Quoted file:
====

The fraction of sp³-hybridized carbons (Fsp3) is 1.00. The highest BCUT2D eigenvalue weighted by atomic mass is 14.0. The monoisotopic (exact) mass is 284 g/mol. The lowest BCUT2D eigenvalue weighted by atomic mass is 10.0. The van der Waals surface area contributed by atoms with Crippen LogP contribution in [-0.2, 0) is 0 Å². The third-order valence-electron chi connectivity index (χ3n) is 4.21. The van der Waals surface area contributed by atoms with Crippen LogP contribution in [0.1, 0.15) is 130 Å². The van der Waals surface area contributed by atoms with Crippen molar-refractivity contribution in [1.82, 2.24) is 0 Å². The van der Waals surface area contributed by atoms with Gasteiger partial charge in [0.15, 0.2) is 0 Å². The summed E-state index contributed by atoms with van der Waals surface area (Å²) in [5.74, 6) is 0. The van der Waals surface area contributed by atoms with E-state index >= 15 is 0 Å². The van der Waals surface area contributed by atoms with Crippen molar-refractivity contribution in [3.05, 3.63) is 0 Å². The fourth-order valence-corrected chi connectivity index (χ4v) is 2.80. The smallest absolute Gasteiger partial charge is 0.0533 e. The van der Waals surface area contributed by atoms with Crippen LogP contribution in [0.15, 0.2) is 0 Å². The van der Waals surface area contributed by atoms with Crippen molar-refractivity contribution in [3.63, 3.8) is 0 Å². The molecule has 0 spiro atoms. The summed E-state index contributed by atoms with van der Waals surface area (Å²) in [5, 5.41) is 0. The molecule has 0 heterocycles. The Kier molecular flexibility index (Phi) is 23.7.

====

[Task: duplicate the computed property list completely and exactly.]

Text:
The fraction of sp³-hybridized carbons (Fsp3) is 1.00. The highest BCUT2D eigenvalue weighted by atomic mass is 14.0. The monoisotopic (exact) mass is 284 g/mol. The lowest BCUT2D eigenvalue weighted by atomic mass is 10.0. The van der Waals surface area contributed by atoms with Crippen LogP contribution in [-0.2, 0) is 0 Å². The third-order valence-electron chi connectivity index (χ3n) is 4.21. The van der Waals surface area contributed by atoms with Crippen LogP contribution in [0.1, 0.15) is 130 Å². The van der Waals surface area contributed by atoms with Crippen molar-refractivity contribution in [1.82, 2.24) is 0 Å². The van der Waals surface area contributed by atoms with Gasteiger partial charge in [0.15, 0.2) is 0 Å². The summed E-state index contributed by atoms with van der Waals surface area (Å²) in [5.74, 6) is 0. The van der Waals surface area contributed by atoms with E-state index >= 15 is 0 Å². The van der Waals surface area contributed by atoms with Crippen molar-refractivity contribution in [3.05, 3.63) is 0 Å². The fourth-order valence-corrected chi connectivity index (χ4v) is 2.80. The smallest absolute Gasteiger partial charge is 0.0533 e. The van der Waals surface area contributed by atoms with Crippen LogP contribution in [0.15, 0.2) is 0 Å². The van der Waals surface area contributed by atoms with Crippen molar-refractivity contribution in [3.63, 3.8) is 0 Å². The molecule has 0 spiro atoms. The summed E-state index contributed by atoms with van der Waals surface area (Å²) in [5, 5.41) is 0. The molecule has 0 heterocycles. The Kier molecular flexibility index (Phi) is 23.7.